McKinven gambling novelty collection a work of art

Riverboat hustlers may take 5-card stud to an art form but they’ve got nothing on John McKinven. His love affair with gambling novelties is on display (and up for bids) at Potter & Potter’s Auction closing May 13.

McKinven was a suburban Chicago advertising executive by day. But his almost-secret, all-consuming passion was the art of magic: stage illusions, and the history of the craft of conjuring. Now McKinven’s collection of magic memorabilia is going up for auction.

Chief among the items in the sale will be many of the exquisite hand-crafted tricks McKinven himself made. These items include wooden lathe-turned tricks, vanishing bird cages, and the elusive apparatus known as the Expanding Die.

One example is the trick shown here, known as The Change Box. Made by McKinven, circa 1995, a user drops a colored bead into a turned wooden vase. When the bead exits the 7 ½ inch high vase it appears to be a different color. This can be repeated four times, the bead changing color each time. McKinven modeled this vase after a description of Une Boite a Transformations published in St. J. De L’Escap’s Les Secrets de la Prestidigitation, published in Paris in 1913. He manufactured perhaps less than 12 units.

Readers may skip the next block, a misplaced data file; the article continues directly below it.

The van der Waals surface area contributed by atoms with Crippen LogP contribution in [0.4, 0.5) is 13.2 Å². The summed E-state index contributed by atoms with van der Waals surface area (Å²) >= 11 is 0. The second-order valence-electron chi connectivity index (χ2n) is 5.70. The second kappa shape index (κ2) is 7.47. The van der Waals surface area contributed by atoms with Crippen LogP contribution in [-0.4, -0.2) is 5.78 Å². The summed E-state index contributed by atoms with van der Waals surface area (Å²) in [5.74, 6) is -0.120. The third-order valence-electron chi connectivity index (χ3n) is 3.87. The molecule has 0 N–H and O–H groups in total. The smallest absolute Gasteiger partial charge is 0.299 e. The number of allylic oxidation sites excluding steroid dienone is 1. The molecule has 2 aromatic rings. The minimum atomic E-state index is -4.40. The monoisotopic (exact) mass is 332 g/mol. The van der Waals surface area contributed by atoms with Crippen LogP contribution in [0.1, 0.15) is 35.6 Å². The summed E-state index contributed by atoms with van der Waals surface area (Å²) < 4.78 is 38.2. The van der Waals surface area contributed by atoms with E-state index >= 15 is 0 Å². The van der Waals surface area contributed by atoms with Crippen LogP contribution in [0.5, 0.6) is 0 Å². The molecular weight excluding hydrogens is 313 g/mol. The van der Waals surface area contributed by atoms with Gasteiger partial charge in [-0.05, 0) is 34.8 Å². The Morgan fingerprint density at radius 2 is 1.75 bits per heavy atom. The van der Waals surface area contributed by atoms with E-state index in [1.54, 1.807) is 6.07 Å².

Also going on the block are selections from McKinven’s vast library, and large research archives on illusions, levitation, sideshow tricks, sheet music, and more.

McKinven served as editor of the journal of the Magic Collectors Association, Magicol, and authored several books on magic, most notably Stage Flying, and a biography of a great vaudevillian family, The Hanlon Brothers.

McKinven’s treasures will be complemented by a choice assortment of Houdini artifacts, posters, and rare and early books on magic from other consignors.

Learn more at Potter & Potter’s catalog on<\a>.

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